There’s never a convenient time to start a new habit. Between all our commitments and responsibilities, it’s hard to fit in time for yourself to developing new healthy habits. But it’s still possible! The first step is to create SMART goals, and from there, using a variety of tools and techniques to make sure your habit sticks.
Create SMART Goals
If you want to start a new healthy habit (or any habit, really), it’s important to set yourself up for success. Creating goals that are SMART is a good place to start. SMART goals are: Specific, Measurable, Achievable, Realistic, and Timely. Goals with these characteristics are much more likely to come to fruition, and having a clearly defined goal in mind will help you make your habits stick. Here’s an example… let’s say you want to start eating healthier and getting more movement in your day to day life. That all sounds great, but it’s too general. Let’s turn this into a SMART goal!
- Specific: “Bring a packed lunch that includes at least one vegetable 4 days a week, and take a 15 minute walk outside 3 days a week.” That sounds much more concrete, right?
- Measurable: Keep track of how often you meet the goal in a notebook or on your phone. You’ll be able to measure how often you bring a healthy lunch and take walks, and there may be times you even surpass your own goal, doing either of these things more often than you set out in your goal.
- Achievable: Make sure the goal you set isn’t too difficult. Achieving a new goal will never be easy, but it should be doable.
- Realistic: If your goal is to bring packed lunches to work and take walks a few times a week, make sure your schedule can realistically accommodate this new habit. Set goals that can fit with your normal life.
- Timely: Set a start date and end date for your goal, where you can commit to the new habit for a certain period of time. Giving yourself a timeline will motivate you to continue. Once you reach the end, you can reevaluate and fine tune your goal to make it a habit that will stick long term.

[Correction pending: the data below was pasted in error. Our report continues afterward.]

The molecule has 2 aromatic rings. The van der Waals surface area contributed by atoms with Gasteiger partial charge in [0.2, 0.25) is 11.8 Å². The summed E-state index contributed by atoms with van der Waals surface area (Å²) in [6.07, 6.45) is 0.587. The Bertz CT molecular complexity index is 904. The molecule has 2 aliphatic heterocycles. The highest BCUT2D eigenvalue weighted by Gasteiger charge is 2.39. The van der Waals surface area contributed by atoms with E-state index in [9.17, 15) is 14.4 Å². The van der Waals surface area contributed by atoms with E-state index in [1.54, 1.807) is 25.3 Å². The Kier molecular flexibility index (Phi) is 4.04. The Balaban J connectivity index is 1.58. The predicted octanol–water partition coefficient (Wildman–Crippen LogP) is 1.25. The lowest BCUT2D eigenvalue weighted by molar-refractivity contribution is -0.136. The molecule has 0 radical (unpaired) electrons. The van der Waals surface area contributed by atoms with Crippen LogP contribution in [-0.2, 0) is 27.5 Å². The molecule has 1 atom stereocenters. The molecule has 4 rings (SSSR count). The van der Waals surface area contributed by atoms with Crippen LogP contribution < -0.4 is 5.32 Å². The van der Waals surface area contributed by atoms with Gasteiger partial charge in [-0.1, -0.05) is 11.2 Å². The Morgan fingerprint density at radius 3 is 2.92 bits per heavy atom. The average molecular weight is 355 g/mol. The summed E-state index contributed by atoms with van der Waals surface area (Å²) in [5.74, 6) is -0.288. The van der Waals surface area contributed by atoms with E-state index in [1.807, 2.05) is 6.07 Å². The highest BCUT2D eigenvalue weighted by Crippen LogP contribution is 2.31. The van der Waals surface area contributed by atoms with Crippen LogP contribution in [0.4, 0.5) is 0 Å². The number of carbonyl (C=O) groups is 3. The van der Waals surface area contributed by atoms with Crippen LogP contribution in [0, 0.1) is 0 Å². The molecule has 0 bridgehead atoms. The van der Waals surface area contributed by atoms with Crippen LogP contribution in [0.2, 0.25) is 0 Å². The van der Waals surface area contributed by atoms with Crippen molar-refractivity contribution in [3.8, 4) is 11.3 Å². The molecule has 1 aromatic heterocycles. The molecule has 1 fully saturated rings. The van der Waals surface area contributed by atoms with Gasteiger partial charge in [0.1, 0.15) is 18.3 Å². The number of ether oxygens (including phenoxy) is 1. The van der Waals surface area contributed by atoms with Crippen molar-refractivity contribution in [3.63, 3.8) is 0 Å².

Whatever your new healthy habit, it won’t become a habit until you repeat it over and over. When you first start out, you’ll need a little boost. Automatic reminders will give you that little nudge you need to make your habit stick. In the above example, you could set a reminder on your phone to pack your lunch in the evening, and another reminder mid-day to go for a walk. If your new habit is to get more use out of your sit stand desk while at work, a smartphone connected desk switch can provide sit stand reminders and ergonomic goal tracking (like the Sentinel Sit Stand Desk with Bluetooth Switch). Reminders help you stay on track until your goal becomes a habit.
If you’re rushed, stressed, or unprepared, it’s easier to skip a day (or two…) on your new healthy habits. Plan ahead so you can stay on track and meet your goals. Pack your lunch the night before, keep your tennis shoes in your work bag or at your desk, and block out time to work on your new habits. If you want to take walks at lunch time, mark your calendar at that time so your schedule is clear. Keep your refrigerator and pantry stocked with healthy, packable lunch options so packing your lunch the night before is a breeze.
Don’t Do It Alone
Accountability makes us much more likely to stick to our goals and make habits stick. Find a colleague to join you on your walks, swap healthy recipes with a friend or family member, share your goals and progress on social media, and if you need extra support, reach out to people in your network for encouragement.
Adopting a new habit is not easy at first, but you’ll find it gets easier the more you do it. Celebrate the little successes as you go and keep it up if you fall behind. Habits become habits with repetition, so even if you don’t love it at first, fake it ‘til you make it! Eventually, your new habit will become second nature.